Beadwork has been a common decorative tradition for many years in Africa. The earliest beads were made from grass seeds, shells, clay, stone, and wood. These were strung to create necklaces, headgear, bracelets, and anklets, or sewn to blankets or other cloth to make beaded garments. Beginning in the fifteenth century, Europeans brought glass beads to Africa. Africans were attracted to these new beads, which came in bright, shiny colors. The Zulu of southern Africa traded extensively for glass beads and made intricately designed beadwork. Beadwork was also popular among wealthy Africans. The kings of Ghana, Songhai, Mali, and Nigeria, for example, wore such heavy beaded regalia that they required support from attendants

A Masai man wearing detailed beadwork. Both men and women wear beadwork, and it has become a sought-after item among tourists to Africa. Reproduced by permission of © .
when rising from their thrones to move about in the course of their duties.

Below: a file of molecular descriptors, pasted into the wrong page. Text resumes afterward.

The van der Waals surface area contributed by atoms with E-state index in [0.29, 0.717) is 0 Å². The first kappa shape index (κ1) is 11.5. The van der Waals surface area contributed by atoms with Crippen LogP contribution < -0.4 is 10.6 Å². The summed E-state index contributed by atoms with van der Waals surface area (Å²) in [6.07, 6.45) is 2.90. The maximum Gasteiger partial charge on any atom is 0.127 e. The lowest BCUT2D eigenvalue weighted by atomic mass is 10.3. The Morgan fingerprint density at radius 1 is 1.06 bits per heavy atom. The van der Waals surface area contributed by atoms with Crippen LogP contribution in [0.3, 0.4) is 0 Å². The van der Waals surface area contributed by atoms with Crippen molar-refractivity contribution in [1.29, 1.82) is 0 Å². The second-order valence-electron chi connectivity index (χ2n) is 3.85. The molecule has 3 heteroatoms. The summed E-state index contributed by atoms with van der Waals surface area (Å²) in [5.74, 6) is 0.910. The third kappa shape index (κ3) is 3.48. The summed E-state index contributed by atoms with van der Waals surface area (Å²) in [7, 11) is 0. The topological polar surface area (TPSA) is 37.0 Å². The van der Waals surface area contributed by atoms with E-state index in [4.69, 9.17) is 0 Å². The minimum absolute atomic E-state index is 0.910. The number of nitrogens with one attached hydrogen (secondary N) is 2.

Aside from its visual beauty, beadwork has been used for social and religious reasons, as well as for an elaborate system of communication. Beadwork was designed and worn to distinguish young girls from elder women of a tribe, to identify girls engaged to be married, or to adorn brides and young mothers after the birth of their first children, among other things. Young unmarried Ndebele women of South Africa wear beaded aprons, resembling skirts, called isiphephetu, while married women identify themselves with beaded blankets worn as traditional outer garments. Zulu beadwork was designed following a set of codes by which certain colors, shapes, and designs contained messages. These messages conveyed ideas, feelings, and facts related to behavior and relations between the sexes among the Zulu of southern Africa. Modern beadwork has become popular among tourists, but some traditional uses for the beautiful designs still remain in African societies.


Gröning, Karl. Body Decoration: A World Survey of Body Art. New York: Vendome Press, 1998.

Kennett, Frances, and Caroline MacDonald-Haig. Ethnic Dress. New York: Facts on File, 1994.

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